That makes WAY too much sense. I think we should try and privatise them even harder than they already have been.


  • Germany’s Uniper Suffers 12 Billion-Euro Hit in Energy Shock Bloomberg

Uniper SE reported a loss of more than 12 billion euros ($12.2 billion), ranking among the biggest in German corporate history and laying bare the unprecedented crisis engulfing Europe’s energy markets.

The size of the hit for the utility, which last month received a government bailout, shows just how severe the situation is as the European Union braces for winter.

In the same vein:

  • Putin Tears a Giant Hole in a Critical German Balance Sheet Bloomberg

Compared to the heroics of Ukrainians resisting Vladimir Putin’s abhorrent war, efforts to prevent German utility Uniper SE from imploding might seem trivial.

Yet few European businesses have suffered as great a financial calamity from the conflict as this fossil-fuel company spun out from E.ON SE in 2016. Sleep must be in short supply at the Dusseldorf headquarters.

On Thursday, Uniper reported a ghastly 12.4 billion-euro ($12.6 billion) loss for the six months through June, the bulk of which relates to anticipated losses from its Russian gas activities.

As some European peers reap windfall profits from high power prices, Uniper has bled 100 millions euros a day lately because Gazprom isn’t delivering contractually agreed pipeline gas, forcing it to buy on the spot market at massively inflated prices to keep serving German customers. It’s also been forced to write off a big loan to the cancelled Nord Stream II gas pipeline and impair the value of its Russian power generation unit.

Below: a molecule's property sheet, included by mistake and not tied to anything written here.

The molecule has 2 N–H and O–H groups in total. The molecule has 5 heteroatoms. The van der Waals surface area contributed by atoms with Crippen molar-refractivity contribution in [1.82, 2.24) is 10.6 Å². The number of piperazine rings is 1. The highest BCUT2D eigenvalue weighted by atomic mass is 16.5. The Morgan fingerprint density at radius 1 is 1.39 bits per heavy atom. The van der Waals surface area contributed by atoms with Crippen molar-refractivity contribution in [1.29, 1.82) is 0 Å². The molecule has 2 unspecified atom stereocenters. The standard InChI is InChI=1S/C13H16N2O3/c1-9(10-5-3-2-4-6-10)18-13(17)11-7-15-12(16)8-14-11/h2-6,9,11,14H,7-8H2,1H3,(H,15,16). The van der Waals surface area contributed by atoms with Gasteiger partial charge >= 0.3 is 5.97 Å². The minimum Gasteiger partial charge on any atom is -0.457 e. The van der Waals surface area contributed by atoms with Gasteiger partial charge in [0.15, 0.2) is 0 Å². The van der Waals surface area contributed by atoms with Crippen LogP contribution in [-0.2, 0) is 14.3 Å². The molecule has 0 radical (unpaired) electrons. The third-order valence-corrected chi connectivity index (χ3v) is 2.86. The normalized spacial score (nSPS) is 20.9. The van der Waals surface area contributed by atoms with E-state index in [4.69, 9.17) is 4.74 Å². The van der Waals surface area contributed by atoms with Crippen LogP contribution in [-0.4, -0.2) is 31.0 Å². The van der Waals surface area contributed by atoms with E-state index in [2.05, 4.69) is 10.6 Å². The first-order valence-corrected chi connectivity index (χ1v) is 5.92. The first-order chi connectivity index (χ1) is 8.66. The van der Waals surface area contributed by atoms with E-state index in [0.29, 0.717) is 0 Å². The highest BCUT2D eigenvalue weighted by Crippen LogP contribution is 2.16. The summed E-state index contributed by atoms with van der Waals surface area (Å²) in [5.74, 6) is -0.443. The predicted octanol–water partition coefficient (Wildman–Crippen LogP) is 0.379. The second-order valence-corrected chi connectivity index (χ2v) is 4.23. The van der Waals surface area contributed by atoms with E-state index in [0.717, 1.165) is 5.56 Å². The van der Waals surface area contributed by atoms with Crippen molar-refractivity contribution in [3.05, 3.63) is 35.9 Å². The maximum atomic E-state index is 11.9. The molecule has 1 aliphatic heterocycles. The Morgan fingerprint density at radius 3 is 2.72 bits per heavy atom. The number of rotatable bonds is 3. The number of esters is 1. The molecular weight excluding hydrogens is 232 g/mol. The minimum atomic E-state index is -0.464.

• Germany to Keep Last Three Nuclear-Power Plants Running in Policy U-Turn WSJ


Germany plans to postpone the closure of the country’s last three nuclear power plants as it braces for a possible shortage of energy this winter after Russia throttled gas supplies to the country, said German government officials.

While temporary, the move would mark the first departure from a policy initiated in the early 2000s to phase out nuclear energy in Germany and which had over time become enshrined in political consensus.

The decision has yet to be formally adopted by German Chancellor Olaf Scholz’s cabinet and would likely require a vote in Parliament. Some details are still under discussion, three senior government officials said. A cabinet decision would also need to wait on the outcome of an assessment of Germany’s energy needs that will be concluded in the coming weeks but which the officials said was a foregone conclusion.

Still, while a formal decision could be weeks off, the government believes two key conditions allowing a temporary extension of the life of the three remaining plants, now expected to close on Dec. 31, have been met: Germany is facing a likely shortage of gas and letting the reactors operate longer poses no safety concern, the officials said.


  • Estonian visa cancellation has ordinary Russians worried Reuters

Estonia this week will close its border to more than 50,000 Russians with previously issued visas, the first country in the European Union to do so, making it harder for ordinary Russians to enter EU.

Like many of the hundreds of Russians crossing the border each day at the Estonian town Narva, Anna is worried she will not be able to keep coming to Estonia, where she visits the graves of relatives.